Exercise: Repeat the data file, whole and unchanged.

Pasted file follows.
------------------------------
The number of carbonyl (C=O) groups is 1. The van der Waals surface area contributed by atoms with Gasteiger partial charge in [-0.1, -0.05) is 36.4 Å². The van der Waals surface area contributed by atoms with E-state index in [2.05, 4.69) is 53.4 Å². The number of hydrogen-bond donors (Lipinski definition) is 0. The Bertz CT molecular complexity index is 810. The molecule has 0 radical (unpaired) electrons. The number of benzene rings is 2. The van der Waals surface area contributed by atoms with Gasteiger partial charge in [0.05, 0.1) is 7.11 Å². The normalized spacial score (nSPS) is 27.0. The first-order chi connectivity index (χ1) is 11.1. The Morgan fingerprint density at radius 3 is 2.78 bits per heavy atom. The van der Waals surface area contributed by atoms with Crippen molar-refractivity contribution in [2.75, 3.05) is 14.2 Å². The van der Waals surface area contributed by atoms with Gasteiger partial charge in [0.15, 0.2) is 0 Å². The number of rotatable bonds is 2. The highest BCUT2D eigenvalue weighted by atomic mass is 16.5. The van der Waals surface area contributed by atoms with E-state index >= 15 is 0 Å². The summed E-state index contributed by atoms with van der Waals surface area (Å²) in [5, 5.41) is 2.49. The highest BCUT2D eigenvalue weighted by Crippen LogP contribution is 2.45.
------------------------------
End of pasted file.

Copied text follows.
The number of carbonyl (C=O) groups is 1. The van der Waals surface area contributed by atoms with Gasteiger partial charge in [-0.1, -0.05) is 36.4 Å². The van der Waals surface area contributed by atoms with E-state index in [2.05, 4.69) is 53.4 Å². The number of hydrogen-bond donors (Lipinski definition) is 0. The Bertz CT molecular complexity index is 810. The molecule has 0 radical (unpaired) electrons. The number of benzene rings is 2. The van der Waals surface area contributed by atoms with Gasteiger partial charge in [0.05, 0.1) is 7.11 Å². The normalized spacial score (nSPS) is 27.0. The first-order chi connectivity index (χ1) is 11.1. The Morgan fingerprint density at radius 3 is 2.78 bits per heavy atom. The van der Waals surface area contributed by atoms with Crippen molar-refractivity contribution in [2.75, 3.05) is 14.2 Å². The van der Waals surface area contributed by atoms with Gasteiger partial charge in [0.15, 0.2) is 0 Å². The number of rotatable bonds is 2. The highest BCUT2D eigenvalue weighted by atomic mass is 16.5. The van der Waals surface area contributed by atoms with E-state index >= 15 is 0 Å². The summed E-state index contributed by atoms with van der Waals surface area (Å²) in [5, 5.41) is 2.49. The highest BCUT2D eigenvalue weighted by Crippen LogP contribution is 2.45.